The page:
Uh, oh, overflow, class askew, TA new, but it’ll do.

Save yourself, education, improve the nation.

Present seems absurd, students with dreams deferred.

And the left and the right.  Right.

You technologic, patriotic, change, strange.

Bubble here?  Not quite so clear.


It’s the end of the world as we know it.

It’s the end of the world as we know it.

It’s the end of the world as we know it.

And I feel fine.


Here’s wishing you a very Happy New Year!


All the best,

Margaret and Dayna

Dayna Catropa
Margaret Andrews

Inside Higher Ed | Blog U


The Library as a Free Enterprise

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Library Babel Fish

Mita Williams, of the University of Windsor, recently posted her slides from an amazing talk that she gave last month. Anyone who follows me on Twitter might have noticed my ALL CAPS enthusiasm for what she had to say. It was a wide-ranging talk, but it projected the kind of future we can have if we pay attention to what’s going on and keep hold of one important idea: the future of the academic library is free.

Free as in freedom.  Free as in access to ideas without gatekeepers or tolls. Free as in enabling the creation of new things, of bringing the community to the world instead of the other way around. Free as in . . . well, libraries.

She points to our increasing dependence on corporations for both proprietary content and for access platforms. Library software providers are dwindling in number, being bought and sold like pork bellies by private equity firms, and in spite of all that market fermentation, the catalog still sucks. If academic libraries pooled their funds, instead of each being a customer individually negotiating with a limited number of vendors, we could do so much more. We have let the idea of libraries as nodes in a world of idea-sharing lapse in the face of license agreements and defining our hyper-local value propositions.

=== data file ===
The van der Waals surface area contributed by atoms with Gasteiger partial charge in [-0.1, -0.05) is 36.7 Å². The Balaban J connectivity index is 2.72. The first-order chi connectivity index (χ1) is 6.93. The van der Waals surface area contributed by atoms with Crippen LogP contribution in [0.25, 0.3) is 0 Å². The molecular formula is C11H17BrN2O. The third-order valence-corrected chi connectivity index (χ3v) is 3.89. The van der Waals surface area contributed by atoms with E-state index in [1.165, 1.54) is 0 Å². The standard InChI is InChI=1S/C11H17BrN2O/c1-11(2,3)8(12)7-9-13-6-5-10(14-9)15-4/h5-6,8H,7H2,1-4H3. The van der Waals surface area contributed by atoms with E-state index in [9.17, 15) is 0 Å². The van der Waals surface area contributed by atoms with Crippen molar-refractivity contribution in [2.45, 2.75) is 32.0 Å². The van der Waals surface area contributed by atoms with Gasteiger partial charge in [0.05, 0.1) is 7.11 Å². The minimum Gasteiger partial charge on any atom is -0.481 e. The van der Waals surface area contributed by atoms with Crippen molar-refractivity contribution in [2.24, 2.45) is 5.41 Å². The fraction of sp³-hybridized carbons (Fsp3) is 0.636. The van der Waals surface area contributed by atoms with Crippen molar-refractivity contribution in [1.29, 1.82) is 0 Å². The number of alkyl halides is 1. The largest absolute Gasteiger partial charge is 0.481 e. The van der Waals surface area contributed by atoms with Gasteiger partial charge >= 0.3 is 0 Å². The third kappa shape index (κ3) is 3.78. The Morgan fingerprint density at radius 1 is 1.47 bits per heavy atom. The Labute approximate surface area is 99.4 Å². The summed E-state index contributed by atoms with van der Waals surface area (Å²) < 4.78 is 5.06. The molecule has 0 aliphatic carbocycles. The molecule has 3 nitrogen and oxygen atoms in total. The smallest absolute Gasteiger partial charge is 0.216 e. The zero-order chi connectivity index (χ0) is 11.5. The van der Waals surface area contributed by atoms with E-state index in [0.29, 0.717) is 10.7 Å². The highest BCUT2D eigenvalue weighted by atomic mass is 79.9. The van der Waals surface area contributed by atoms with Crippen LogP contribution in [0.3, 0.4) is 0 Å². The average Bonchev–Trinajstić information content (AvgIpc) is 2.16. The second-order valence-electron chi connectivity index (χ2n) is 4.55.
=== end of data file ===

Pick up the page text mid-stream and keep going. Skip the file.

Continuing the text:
We’re also frantically trying to spend our way into making our websites look and act more like Google, which is really hard when we don’t have Google’s deep pockets for R&D investment or its enormous scale. Its stated mission, “;to organize the world's information and make it universally accessible and useful,” is what libraries used to aim for. Now each library is more or less on its own, each one trying to recreate a Google experience by buying expensive discovery layer software that searches multiple databases and the catalog at once, spending countless hours making it work, then pleading with users to use it. From what I can gather, most libraries are marketing it to lower division undergraduates, even though we know students don’t want more results; they are already overwhelmed by choices. So why, exactly, are we doing this? 

So we license our content, we license tools to connect our databases, we license layers to hide all the messiness, and managing all that is messy, too, and while we talk about preserving the past and curation and enabling discovery, it turns out we’re really not doing much of that at all. But we could, and we should.

At about the same time that I read Mita’s post, I read about another talk given by the representative of a major publisher on how publisher and librarians can work together.  We both serve science, she said, publishers by getting reports of scientific research peer reviewed and organized for public consumption, libraries by helping scientists get their hands on it. As publishers’ revenue streams shift from subscriptions to author-side fees, librarians will still be useful because . . . well, we could license software to document our local scientists' productivity, which will help bring grant dollars to our institutions. Also, we can explain everything to students.